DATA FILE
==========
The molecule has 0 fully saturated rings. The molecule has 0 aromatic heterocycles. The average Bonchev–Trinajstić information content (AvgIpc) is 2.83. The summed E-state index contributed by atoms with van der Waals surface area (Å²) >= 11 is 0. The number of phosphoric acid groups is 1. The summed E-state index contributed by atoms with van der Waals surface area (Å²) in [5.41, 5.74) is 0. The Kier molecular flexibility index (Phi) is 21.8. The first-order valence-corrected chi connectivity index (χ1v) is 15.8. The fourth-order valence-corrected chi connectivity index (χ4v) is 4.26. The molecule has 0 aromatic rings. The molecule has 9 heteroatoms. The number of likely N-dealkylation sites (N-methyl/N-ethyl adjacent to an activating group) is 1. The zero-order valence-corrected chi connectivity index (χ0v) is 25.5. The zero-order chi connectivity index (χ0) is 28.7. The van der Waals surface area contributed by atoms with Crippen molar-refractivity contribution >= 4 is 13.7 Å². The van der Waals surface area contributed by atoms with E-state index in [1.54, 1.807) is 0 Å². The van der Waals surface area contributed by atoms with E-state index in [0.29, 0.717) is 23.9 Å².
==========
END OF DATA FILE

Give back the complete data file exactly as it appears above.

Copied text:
The molecule has 0 fully saturated rings. The molecule has 0 aromatic heterocycles. The average Bonchev–Trinajstić information content (AvgIpc) is 2.83. The summed E-state index contributed by atoms with van der Waals surface area (Å²) >= 11 is 0. The number of phosphoric acid groups is 1. The summed E-state index contributed by atoms with van der Waals surface area (Å²) in [5.41, 5.74) is 0. The Kier molecular flexibility index (Phi) is 21.8. The first-order valence-corrected chi connectivity index (χ1v) is 15.8. The fourth-order valence-corrected chi connectivity index (χ4v) is 4.26. The molecule has 0 aromatic rings. The molecule has 9 heteroatoms. The number of likely N-dealkylation sites (N-methyl/N-ethyl adjacent to an activating group) is 1. The zero-order valence-corrected chi connectivity index (χ0v) is 25.5. The zero-order chi connectivity index (χ0) is 28.7. The van der Waals surface area contributed by atoms with Crippen molar-refractivity contribution >= 4 is 13.7 Å². The van der Waals surface area contributed by atoms with E-state index in [1.54, 1.807) is 0 Å². The van der Waals surface area contributed by atoms with E-state index in [0.29, 0.717) is 23.9 Å².